While this FAQ aims to have plenty of useful information for people in Shanghai, our goal is to provide a general overview rather than specific information on venues or events.
- Shanghai Daily
The website version of the Shanghai-based English language newspaper founded in 1999. Shanghai Daily is the only English language newspaper to be published 7 days a week in mainland China, and covers Chinese politics and economics, as well as entertainment, culture, and sports. Do note though that as a state-run publication, Shanghai Daily is essentially an English language mouthpiece for the CPC.
Founded in 2005, Shanghaiist is part of the Gothamist network of city-specific blogs, and draws in over 500,000 unique visitors a month. It aims to provide a more 'local scoop' type of news, focusing on delivering commentary on Shanghai's local events, entertainment, and food.
chinaSMACK started in 2008 and heralds itself as a source for the 'underground' news scene in China. They report on many topics that aren't covered in Chinese state-run media, and focus more on the Chinese attitudes by translating 'popular and trending Chinese internet content and netizen discussions' into English. If you're accustomed to getting your news from social media sources rather than traditional news outlets, this is probably the site for you.
- Google Maps
While Google services do not work flawlessly in China, Google Maps is still a great choice for finding your way around Shanghai. Not only does it sync well with mobile versions of the app (allowing you to add places and have them synced across devices), but it contains public transport information such as bus and metro lines (including the location of each metro station exit), and when zoomed in even shows you the building topography. Do note that due to a long-standing licensing issue between Google and their Chinese maps provider, you may find that your GPS positioning is randomly offset by anything up to 150 metres - you can resolve this by using ditu.google.com.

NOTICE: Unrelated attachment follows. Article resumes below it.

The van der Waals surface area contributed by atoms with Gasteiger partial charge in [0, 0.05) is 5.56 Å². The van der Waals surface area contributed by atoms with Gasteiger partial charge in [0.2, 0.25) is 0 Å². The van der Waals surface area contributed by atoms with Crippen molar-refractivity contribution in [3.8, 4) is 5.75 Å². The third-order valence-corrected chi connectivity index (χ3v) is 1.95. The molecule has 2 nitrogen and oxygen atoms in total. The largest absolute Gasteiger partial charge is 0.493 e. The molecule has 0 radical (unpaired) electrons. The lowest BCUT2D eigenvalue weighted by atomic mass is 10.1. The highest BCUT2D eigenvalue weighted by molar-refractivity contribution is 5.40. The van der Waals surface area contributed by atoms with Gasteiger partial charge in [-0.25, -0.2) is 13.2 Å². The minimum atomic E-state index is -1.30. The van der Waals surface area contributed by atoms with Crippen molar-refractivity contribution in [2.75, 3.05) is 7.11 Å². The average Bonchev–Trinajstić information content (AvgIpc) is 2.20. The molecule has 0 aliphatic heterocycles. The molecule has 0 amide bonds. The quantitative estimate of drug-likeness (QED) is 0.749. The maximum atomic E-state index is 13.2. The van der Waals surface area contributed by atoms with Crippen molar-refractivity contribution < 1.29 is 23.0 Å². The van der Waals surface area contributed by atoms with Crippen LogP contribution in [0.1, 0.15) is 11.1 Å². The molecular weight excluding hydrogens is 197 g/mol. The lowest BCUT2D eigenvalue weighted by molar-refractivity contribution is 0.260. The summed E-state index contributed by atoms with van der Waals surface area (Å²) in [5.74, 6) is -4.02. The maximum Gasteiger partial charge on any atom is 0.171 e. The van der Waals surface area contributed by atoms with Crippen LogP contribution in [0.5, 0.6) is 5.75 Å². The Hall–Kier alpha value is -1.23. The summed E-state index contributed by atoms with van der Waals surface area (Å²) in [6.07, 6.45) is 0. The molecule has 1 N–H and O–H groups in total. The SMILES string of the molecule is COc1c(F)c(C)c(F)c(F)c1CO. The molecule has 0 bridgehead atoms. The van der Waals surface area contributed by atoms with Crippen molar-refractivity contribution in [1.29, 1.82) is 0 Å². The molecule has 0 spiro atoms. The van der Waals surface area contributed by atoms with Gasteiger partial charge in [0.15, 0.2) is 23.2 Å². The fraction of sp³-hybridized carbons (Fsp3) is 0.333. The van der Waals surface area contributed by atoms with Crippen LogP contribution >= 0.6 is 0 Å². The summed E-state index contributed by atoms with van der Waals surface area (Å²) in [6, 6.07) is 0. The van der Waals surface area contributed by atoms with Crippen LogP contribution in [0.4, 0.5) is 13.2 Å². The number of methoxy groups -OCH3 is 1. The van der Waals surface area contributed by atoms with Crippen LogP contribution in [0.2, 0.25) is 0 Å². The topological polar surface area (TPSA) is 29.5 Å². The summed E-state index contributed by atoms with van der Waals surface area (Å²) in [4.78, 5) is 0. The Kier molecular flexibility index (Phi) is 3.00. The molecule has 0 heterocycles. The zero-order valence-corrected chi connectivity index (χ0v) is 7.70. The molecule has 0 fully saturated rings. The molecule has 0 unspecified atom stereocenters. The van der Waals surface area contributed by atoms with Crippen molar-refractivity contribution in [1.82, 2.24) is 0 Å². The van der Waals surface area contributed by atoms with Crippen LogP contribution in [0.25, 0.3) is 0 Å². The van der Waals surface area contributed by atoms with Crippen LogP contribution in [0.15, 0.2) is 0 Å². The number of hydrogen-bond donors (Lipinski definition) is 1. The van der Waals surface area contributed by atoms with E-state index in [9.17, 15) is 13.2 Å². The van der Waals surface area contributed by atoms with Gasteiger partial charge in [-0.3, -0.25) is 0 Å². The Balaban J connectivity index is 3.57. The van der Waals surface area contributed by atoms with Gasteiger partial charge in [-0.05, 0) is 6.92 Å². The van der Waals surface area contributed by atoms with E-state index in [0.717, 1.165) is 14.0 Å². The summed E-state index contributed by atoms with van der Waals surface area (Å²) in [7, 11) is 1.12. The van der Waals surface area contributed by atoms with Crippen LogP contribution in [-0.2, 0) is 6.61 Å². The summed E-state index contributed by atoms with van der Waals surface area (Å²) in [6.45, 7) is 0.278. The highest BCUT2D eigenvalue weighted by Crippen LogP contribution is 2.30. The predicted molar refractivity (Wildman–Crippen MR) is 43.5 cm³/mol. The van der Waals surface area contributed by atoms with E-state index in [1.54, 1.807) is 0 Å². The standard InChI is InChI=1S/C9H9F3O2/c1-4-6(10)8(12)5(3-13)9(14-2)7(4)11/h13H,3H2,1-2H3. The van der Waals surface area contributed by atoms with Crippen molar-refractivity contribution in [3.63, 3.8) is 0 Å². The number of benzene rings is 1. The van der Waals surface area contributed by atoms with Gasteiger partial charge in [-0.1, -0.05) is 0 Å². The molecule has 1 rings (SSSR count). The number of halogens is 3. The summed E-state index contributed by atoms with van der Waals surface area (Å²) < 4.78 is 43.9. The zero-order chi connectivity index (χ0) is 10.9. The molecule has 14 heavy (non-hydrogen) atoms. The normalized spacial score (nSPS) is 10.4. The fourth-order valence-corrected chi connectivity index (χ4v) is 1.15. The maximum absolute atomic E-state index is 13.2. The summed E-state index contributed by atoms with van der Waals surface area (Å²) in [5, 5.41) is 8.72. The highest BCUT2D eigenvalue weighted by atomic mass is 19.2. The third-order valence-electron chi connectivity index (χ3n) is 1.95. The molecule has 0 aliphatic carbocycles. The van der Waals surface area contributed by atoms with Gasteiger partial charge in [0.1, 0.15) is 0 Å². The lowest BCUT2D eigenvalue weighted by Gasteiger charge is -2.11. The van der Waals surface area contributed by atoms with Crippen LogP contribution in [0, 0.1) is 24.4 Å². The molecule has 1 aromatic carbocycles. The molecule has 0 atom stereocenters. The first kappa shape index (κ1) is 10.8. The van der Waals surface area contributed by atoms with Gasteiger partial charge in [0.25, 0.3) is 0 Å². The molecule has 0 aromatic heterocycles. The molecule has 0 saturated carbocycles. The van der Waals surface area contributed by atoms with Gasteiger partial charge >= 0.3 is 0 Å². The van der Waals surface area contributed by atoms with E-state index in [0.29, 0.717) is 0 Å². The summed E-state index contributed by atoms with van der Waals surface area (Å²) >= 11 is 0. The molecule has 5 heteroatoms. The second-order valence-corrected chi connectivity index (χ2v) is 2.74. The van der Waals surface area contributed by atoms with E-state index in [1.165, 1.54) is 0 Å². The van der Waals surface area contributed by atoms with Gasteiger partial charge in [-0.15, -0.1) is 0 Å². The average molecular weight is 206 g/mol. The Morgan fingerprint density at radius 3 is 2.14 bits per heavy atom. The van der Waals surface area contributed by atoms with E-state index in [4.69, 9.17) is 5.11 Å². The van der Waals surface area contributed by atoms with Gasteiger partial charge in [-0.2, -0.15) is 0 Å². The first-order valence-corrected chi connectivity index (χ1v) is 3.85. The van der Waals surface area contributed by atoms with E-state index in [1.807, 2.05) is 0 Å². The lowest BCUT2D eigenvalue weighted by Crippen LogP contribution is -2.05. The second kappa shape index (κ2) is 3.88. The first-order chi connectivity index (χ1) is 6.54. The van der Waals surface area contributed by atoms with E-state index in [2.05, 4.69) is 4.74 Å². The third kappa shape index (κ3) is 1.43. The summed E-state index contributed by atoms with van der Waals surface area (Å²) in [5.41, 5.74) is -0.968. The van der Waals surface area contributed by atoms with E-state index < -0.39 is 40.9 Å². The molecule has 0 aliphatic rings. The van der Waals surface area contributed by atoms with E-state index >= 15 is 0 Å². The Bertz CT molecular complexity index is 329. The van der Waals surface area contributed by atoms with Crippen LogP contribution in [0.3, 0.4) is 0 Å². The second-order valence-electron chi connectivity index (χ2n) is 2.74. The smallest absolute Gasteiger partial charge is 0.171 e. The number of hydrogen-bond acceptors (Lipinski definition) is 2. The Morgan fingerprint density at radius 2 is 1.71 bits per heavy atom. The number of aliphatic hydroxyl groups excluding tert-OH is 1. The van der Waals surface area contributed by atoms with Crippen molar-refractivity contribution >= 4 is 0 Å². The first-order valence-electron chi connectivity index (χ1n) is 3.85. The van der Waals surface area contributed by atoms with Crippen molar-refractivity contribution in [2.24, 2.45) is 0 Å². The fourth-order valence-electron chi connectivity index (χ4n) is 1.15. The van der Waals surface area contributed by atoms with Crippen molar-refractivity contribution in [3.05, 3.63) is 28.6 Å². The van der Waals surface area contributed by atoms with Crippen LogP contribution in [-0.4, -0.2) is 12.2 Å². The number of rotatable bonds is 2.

- Baidu Maps
Baidu Maps may rely on you having some Chinese ability under your belt in order to use it proficiently, but its level of detail is certainly equal (if not far greater) than that of Google Maps - with the added bonus that it works better on a Chinese internet connection. Baidu Maps loads faster than Google Maps, is updated much more frequently, and doesn't suffer from the same GPS offset issue; but the lack of pinyin means that foreigners invariably find it more difficult to navigate.
- E都市 (E-dūshì)
An incredibly detailed 3D map of Shanghai that is frequently updated as the landscape of the city continues to shift. While public transport lines are included, this map is better used as a quirky alternative to the options above, rather than as a way to help you find your way around the city.
- Explore Shanghai
An excellent, fully featured Shanghai metro map that gives you relevant information on each station (including the first and last train times ), as well as allowing you to plan a route and tell you how much your journey will cost and how long it will take. Mobile apps available for Android (free) and iOS ($1.99 / £0.99).
- Eastday's Shanghai Emap
An easy way to work out Shanghai's huge bus network, this English guide allows you to click a bus and see all of the stops and its precise route overlayed on a map. You can also search by address/location to find out which buses stop there.
- Shanghai District Map
A map showing the breakdown of Shanghai's 16 districts, with a brief description of each one.